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 100 Years of Cardiac Surgery

100 Years of Cardiac Surgery

A commemorative postage stamp on the Centenary of the Cardiovascular Surgery (1896-1996) :

Cardiovascular Surgery : Heart Wound & TransplantationIssued by India

Issued on Feb 25, 1996

Issued for : As the next hundred years begin, the Department of Post pays tribute to those pioneers whose courage, ingenuity and entrepreneurship have made cardiac surgery an epitome of precision and sophistication.

Design : The stamp depicts towards the left the first ever successful suturing of a heart wound being performed. Towards the right it shows cardiac transplantation in progress.

The First Day cover depicts surgery in progress. The cancellation shows a scalpel and a heart.

Credits :
Stamp, FDC, Cancellation : Shri Suresh Kumar
Cancellation design : Dr. Amit Banerjee

Type : First Day Cover

Colour : Multi Colour

Denomination : 500 Paise

Overall size : 3.91 x 2.90 cms.

Printing size : 3.65 x 2.55 cms.

Perforation : 13.5 x 13.5

Paper : Matt. Chromo

Number of stamps Printed : 0.6 Million

Number per issue sheet : 20

Printing Process : Photo Offset

Printer : Calcutta Security Printers, Kanpur

About : 

  • The heart has always been the most revered organ in the human body and usually viewed as the seat of life. It has never failed to captivate the fascination of poets, philosophers, artists, litterateurs, clerics, sorcerers as well as scientists. However it had been considered surgically untouchable. Stephen Paget, a famous British surgeon, remarked in his textbook on surgery of the chest as late as in 1896, “Surgery of the heart has probably reached the limit set by nature to all surgery; no new method and no new discovery can overcome the natural difficulties that attend a wound of the heart“. The same year however, Ludwig Rehn of Frankfurt performed the first successful repair of a stab wound of the heart. The era of cardiac surgery had begun.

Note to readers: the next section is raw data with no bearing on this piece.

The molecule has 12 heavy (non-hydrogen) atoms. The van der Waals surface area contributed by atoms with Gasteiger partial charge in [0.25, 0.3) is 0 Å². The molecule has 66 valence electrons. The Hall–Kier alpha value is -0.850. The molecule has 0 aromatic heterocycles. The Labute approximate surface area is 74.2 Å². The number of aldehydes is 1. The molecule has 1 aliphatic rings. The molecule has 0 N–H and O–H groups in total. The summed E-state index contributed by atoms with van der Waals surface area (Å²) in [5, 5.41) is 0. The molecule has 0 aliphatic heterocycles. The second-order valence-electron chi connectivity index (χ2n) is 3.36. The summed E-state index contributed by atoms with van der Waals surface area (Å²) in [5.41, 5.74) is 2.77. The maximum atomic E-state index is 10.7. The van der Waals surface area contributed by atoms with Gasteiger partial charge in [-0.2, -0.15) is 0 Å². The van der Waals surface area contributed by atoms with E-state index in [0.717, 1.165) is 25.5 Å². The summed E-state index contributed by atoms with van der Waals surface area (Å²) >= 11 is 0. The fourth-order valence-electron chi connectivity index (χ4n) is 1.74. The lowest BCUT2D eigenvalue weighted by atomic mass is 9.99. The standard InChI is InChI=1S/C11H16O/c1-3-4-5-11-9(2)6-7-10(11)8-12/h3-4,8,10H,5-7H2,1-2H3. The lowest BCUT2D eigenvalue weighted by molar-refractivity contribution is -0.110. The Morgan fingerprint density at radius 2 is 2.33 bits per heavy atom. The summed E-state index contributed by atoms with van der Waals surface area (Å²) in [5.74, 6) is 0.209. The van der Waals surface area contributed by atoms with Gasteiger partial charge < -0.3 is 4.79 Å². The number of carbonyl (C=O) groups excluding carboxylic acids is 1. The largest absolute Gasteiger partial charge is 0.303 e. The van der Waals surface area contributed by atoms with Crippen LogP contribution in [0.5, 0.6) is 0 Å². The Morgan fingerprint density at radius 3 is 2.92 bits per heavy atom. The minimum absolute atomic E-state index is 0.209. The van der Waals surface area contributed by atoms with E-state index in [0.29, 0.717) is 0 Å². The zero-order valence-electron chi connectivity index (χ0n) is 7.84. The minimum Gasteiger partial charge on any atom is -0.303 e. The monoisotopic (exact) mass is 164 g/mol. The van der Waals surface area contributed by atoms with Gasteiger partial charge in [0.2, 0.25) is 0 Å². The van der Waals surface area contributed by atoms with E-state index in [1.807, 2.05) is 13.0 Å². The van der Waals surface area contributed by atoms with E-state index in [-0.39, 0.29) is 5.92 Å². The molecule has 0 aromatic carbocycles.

• The hundred years that followed witnessed the amazing saga of fathomless capabilities of the human spirit. It was a long road from modest repair of cardiac wounds to transplantation, and the milestones were legion. Even to name only a few is a formidable list of firsts: surgery on the aortic valve (1912) by Theodore Tuffier, Paris; surgery on the mitral valve (1923) by Elliot Cutter, Boston; systemic-pulmonary shunt for blue babies (1945) by Alfred Blalock, Baltimore; closure of atrial septal defect (1952) by John Lewis, Minnesota; valve substitute implantation (1952) by Charles Hufnagel, Georgetown; open heart operation (1953) by John Gibbon, Boston; totally implantable pacemaker (1959) by Ake Senning, Sweden; successful coronary artery bypass (1964) by Michael DeBakey, Houston; cardiac transplantation (1967) Christiaan Barnard, Cape Town.
  • Over the subsequent three decades, phenomenal progress has been made in the fields of heart lung bypass and equipment required for the same, preservation of the cardiac tissues during surgery using hypothermia and pharmacological agents and also surgical intervention in patients belonging to all age groups. Currently, research is on for the correction of foetal defects within the mother’s womb. The quest for a perfect heart valve prosthesis has led to tremendous improvement in their design and function. Surgery for myocardial revascularisation saw several landmark innovations including the use of arterial grafts and recently, laser technology. Other areas where remarkable progress has been made are in the evolution of surgery for disturbance in cardiac rhythms, assist devices for the failing heart such as the intra-aortic balloon pump and amongst the most recent developments, the implantation of a total artificial heart.
  • It is a matter of immense pride and satisfaction that cardiac surgery in India has progressed at par with the best amongst the rest of the world. In India, the first successful open heart operation was performed by Dr. Reeve H. Betts and Dr. N. Gopinath on July 6, 1959 at the Christian Medical College Hospital, Vellore. The basic concept of transmyocardial revascularisation with the help of laser was first given to the world by Dr. P.K. Sen of Bombay who had also attempted the first cardiac transplantation in the country in 1969. The first successful heart transplant operation was performed at the All India Institute of Medical Sciences, New Delhi on August 3, 1994 by a team of doctors led by Prof. P. Venugopal.
  • Credit : Indian Association of Cardiovascular Thoracic Surgeons.
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